The RT-2PM “Topol” (Russian for "Poplar") is a mobile intercontinental ballistic missile system, designed in the Soviet Union. Since it was accepted in service in 1988 most of you know it under its NATO reporting index SS-25. The weapon deployment and delivery system is built around the 45-ton second-generation RT-2PM solid-fuel, three-stage ballistic missile with 10 000km range and a single 550Kt warhead.
The missile transporter-erector-launcher is the 7-axle MAZ-7917, a 14×12 monster weighing in about 55 tons. The whole 100t package is moved by a 700hp V-12 diesel.
Models of strategic missiles are few and far between, yet surprisingly this is the second release of the Topol launcher in 1/72. A few years ago the Armory of Ukraine did release a resin-and-PE model of the TEL.
has been promising a plastic kit since 2012. It was even featured on the cover of their 2013 catalogue, but it didn’t show up until late January 2014 (in time for the Nuremberg Toy Fair) and became available worldwide by mid-February.
According to the box there are 309 parts inside, and complete model is 31 cm long. This scales out to about 22,3 m. Considering there is no exact measurement of the actual vehicle I wouldn’t right off call out a fatal flaw and would trust Zvezda
The first thing you notice about the box is that it is huge, rivalling that of Dragon’s 1/35 Panther kits.
Inside the glossy outer shell there’s a hard top-opening box with 5 individually-packed dark-green plastic sprues. 2 of them are identical (with suspension parts). There’s also a small sprue with 7 transparent parts, 14 vinyl tires, and a decal sheet with 5 transfers. A single all-green scheme is shown in the painting guide, with the option to make two types of stars – red with white-only trim, and with blue-and-white trim (type 2010 stars).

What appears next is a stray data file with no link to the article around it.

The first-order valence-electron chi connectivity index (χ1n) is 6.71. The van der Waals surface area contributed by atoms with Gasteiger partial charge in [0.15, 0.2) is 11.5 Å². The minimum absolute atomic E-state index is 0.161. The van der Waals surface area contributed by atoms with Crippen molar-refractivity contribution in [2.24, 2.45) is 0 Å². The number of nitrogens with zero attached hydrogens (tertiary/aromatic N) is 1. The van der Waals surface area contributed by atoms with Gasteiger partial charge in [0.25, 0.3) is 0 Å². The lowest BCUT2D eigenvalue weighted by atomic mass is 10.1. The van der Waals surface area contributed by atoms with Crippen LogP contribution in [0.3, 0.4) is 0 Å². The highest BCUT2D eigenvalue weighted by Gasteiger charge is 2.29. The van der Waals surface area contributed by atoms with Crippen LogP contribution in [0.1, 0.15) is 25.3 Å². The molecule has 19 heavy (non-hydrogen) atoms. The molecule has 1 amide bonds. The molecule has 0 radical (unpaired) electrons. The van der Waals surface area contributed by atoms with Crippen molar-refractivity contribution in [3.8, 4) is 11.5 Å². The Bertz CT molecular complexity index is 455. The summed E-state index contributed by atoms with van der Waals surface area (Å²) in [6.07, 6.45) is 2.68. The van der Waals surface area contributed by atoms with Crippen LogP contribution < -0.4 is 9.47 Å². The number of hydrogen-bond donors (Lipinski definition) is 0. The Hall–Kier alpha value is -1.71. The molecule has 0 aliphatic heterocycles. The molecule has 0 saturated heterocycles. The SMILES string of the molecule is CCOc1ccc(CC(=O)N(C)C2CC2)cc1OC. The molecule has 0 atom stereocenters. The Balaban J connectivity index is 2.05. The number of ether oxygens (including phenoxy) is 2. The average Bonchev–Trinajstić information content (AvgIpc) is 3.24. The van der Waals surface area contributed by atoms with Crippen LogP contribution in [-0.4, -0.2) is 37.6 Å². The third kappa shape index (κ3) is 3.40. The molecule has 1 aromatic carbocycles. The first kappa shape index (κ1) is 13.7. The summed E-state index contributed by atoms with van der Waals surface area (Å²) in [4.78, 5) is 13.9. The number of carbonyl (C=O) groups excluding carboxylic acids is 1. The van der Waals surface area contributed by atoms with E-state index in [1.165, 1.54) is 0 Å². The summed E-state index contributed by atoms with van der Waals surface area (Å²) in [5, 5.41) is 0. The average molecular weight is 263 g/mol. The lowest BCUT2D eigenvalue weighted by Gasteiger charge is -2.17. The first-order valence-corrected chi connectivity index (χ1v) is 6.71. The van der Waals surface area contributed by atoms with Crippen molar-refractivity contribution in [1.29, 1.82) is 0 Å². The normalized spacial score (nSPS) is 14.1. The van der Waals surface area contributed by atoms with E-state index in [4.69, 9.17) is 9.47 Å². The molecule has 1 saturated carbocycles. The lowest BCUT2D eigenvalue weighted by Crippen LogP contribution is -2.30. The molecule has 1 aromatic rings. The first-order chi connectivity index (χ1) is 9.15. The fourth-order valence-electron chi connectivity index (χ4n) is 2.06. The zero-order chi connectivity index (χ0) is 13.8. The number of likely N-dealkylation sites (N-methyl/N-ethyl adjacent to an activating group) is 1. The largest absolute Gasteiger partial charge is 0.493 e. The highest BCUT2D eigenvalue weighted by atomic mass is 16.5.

What you will notice about the parts is that there is no warped sprues/parts, a very small amount of flash, and to date I’ve seen no reports about mismolds or other kit problems.
The sprue holds the two halves of the missile container, the rear “fenders”, and a part of the “boxes” over them (power supply, circuit breaker boards, toolboxes, hydraulics, diagnostics, air conditioning, etc.). The details on the “boxes” – handles, mesh screens, ribs, key holes, reflectors, etc. – are very well molded, and are up to the current standards of 1/72.
The most notable parts here are the two main girders for the vehicle chassis, and the support frame for the missile container. Of note are also the driveshaft’s from the transfer case (also seen here) to 6 of the axles (number 4 is not driven). There are also parts for the starboard crew pod (seating two). You will notice that the right-hand window is only molded as a slight depression – it can be easily cut out with some scribing and a replacement transparent panel can be made from packaging material (the port side cabin has the same “feature”).
The crew compartment is also missing two roof hatches and a searchlight with its mesh guard.